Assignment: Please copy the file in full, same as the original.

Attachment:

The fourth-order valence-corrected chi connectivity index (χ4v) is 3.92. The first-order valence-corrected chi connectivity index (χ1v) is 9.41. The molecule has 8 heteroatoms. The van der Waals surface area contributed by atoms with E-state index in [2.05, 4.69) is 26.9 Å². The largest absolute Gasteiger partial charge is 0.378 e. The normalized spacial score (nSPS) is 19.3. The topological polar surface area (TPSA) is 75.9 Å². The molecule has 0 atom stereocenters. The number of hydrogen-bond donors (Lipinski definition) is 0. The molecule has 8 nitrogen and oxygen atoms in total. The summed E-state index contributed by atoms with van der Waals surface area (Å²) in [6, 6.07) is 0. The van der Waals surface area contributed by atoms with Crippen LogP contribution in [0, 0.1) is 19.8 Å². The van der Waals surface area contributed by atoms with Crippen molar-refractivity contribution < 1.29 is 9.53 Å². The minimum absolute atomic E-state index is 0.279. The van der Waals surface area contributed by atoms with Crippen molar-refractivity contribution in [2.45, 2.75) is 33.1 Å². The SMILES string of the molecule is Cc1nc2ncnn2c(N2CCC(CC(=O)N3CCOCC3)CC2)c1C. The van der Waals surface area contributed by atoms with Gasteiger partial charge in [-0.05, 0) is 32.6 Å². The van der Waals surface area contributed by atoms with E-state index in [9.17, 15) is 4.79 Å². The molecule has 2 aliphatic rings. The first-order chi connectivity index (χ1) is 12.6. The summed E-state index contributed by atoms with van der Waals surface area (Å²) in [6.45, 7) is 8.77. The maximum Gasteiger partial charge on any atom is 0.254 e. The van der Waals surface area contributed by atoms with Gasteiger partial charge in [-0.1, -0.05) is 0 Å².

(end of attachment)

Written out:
The fourth-order valence-corrected chi connectivity index (χ4v) is 3.92. The first-order valence-corrected chi connectivity index (χ1v) is 9.41. The molecule has 8 heteroatoms. The van der Waals surface area contributed by atoms with E-state index in [2.05, 4.69) is 26.9 Å². The largest absolute Gasteiger partial charge is 0.378 e. The normalized spacial score (nSPS) is 19.3. The topological polar surface area (TPSA) is 75.9 Å². The molecule has 0 atom stereocenters. The number of hydrogen-bond donors (Lipinski definition) is 0. The molecule has 8 nitrogen and oxygen atoms in total. The summed E-state index contributed by atoms with van der Waals surface area (Å²) in [6, 6.07) is 0. The van der Waals surface area contributed by atoms with Crippen LogP contribution in [0, 0.1) is 19.8 Å². The van der Waals surface area contributed by atoms with Crippen molar-refractivity contribution < 1.29 is 9.53 Å². The minimum absolute atomic E-state index is 0.279. The van der Waals surface area contributed by atoms with Crippen molar-refractivity contribution in [2.45, 2.75) is 33.1 Å². The SMILES string of the molecule is Cc1nc2ncnn2c(N2CCC(CC(=O)N3CCOCC3)CC2)c1C. The van der Waals surface area contributed by atoms with Gasteiger partial charge in [-0.05, 0) is 32.6 Å². The van der Waals surface area contributed by atoms with E-state index in [9.17, 15) is 4.79 Å². The molecule has 2 aliphatic rings. The first-order chi connectivity index (χ1) is 12.6. The summed E-state index contributed by atoms with van der Waals surface area (Å²) in [6.45, 7) is 8.77. The maximum Gasteiger partial charge on any atom is 0.254 e. The van der Waals surface area contributed by atoms with Gasteiger partial charge in [-0.1, -0.05) is 0 Å².